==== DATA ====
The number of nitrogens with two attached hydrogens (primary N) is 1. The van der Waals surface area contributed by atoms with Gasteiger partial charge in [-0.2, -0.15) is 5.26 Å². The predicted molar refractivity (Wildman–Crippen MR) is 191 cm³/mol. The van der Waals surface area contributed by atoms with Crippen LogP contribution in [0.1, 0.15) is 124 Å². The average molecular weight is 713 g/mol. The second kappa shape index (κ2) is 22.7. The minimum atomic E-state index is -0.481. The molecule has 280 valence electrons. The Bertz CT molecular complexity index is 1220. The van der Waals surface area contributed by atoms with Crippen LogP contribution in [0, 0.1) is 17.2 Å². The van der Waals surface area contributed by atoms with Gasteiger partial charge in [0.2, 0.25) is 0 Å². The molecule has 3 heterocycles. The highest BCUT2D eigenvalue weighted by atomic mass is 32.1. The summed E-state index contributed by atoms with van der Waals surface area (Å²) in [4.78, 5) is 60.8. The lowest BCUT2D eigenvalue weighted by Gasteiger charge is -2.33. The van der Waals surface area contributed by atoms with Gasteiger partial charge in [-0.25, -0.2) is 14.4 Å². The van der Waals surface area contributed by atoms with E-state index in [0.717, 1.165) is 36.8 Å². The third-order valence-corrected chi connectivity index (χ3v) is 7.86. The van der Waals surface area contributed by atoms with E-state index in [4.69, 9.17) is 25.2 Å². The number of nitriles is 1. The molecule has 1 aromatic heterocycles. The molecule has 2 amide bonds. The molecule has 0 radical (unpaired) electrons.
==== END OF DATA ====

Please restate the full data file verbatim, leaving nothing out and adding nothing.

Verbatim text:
The number of nitrogens with two attached hydrogens (primary N) is 1. The van der Waals surface area contributed by atoms with Gasteiger partial charge in [-0.2, -0.15) is 5.26 Å². The predicted molar refractivity (Wildman–Crippen MR) is 191 cm³/mol. The van der Waals surface area contributed by atoms with Crippen LogP contribution in [0.1, 0.15) is 124 Å². The average molecular weight is 713 g/mol. The second kappa shape index (κ2) is 22.7. The minimum atomic E-state index is -0.481. The molecule has 280 valence electrons. The Bertz CT molecular complexity index is 1220. The van der Waals surface area contributed by atoms with Crippen LogP contribution in [0, 0.1) is 17.2 Å². The van der Waals surface area contributed by atoms with Gasteiger partial charge in [0.2, 0.25) is 0 Å². The molecule has 3 heterocycles. The highest BCUT2D eigenvalue weighted by atomic mass is 32.1. The summed E-state index contributed by atoms with van der Waals surface area (Å²) in [4.78, 5) is 60.8. The lowest BCUT2D eigenvalue weighted by Gasteiger charge is -2.33. The van der Waals surface area contributed by atoms with Gasteiger partial charge in [-0.25, -0.2) is 14.4 Å². The van der Waals surface area contributed by atoms with E-state index in [0.717, 1.165) is 36.8 Å². The third-order valence-corrected chi connectivity index (χ3v) is 7.86. The van der Waals surface area contributed by atoms with E-state index in [4.69, 9.17) is 25.2 Å². The number of nitriles is 1. The molecule has 1 aromatic heterocycles. The molecule has 2 amide bonds. The molecule has 0 radical (unpaired) electrons.